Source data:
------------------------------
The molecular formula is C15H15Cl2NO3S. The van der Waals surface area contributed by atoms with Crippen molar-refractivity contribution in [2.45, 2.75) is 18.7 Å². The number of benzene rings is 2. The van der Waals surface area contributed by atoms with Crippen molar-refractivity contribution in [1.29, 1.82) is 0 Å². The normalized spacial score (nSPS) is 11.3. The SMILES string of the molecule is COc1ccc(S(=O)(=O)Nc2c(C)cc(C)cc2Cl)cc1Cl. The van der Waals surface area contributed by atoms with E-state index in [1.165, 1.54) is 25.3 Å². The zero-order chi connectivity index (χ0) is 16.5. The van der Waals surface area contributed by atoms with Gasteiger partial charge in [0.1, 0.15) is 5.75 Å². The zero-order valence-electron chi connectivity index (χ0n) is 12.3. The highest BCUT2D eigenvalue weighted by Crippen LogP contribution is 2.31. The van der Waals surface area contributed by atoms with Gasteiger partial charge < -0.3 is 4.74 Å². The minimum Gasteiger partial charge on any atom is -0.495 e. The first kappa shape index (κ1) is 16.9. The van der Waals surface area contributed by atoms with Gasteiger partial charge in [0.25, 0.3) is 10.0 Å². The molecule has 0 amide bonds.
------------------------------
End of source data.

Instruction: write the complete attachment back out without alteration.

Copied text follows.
The molecular formula is C15H15Cl2NO3S. The van der Waals surface area contributed by atoms with Crippen molar-refractivity contribution in [2.45, 2.75) is 18.7 Å². The number of benzene rings is 2. The van der Waals surface area contributed by atoms with Crippen molar-refractivity contribution in [1.29, 1.82) is 0 Å². The normalized spacial score (nSPS) is 11.3. The SMILES string of the molecule is COc1ccc(S(=O)(=O)Nc2c(C)cc(C)cc2Cl)cc1Cl. The van der Waals surface area contributed by atoms with E-state index in [1.165, 1.54) is 25.3 Å². The zero-order chi connectivity index (χ0) is 16.5. The van der Waals surface area contributed by atoms with Gasteiger partial charge in [0.1, 0.15) is 5.75 Å². The zero-order valence-electron chi connectivity index (χ0n) is 12.3. The highest BCUT2D eigenvalue weighted by Crippen LogP contribution is 2.31. The van der Waals surface area contributed by atoms with Gasteiger partial charge < -0.3 is 4.74 Å². The minimum Gasteiger partial charge on any atom is -0.495 e. The first kappa shape index (κ1) is 16.9. The van der Waals surface area contributed by atoms with Gasteiger partial charge in [0.25, 0.3) is 10.0 Å². The molecule has 0 amide bonds.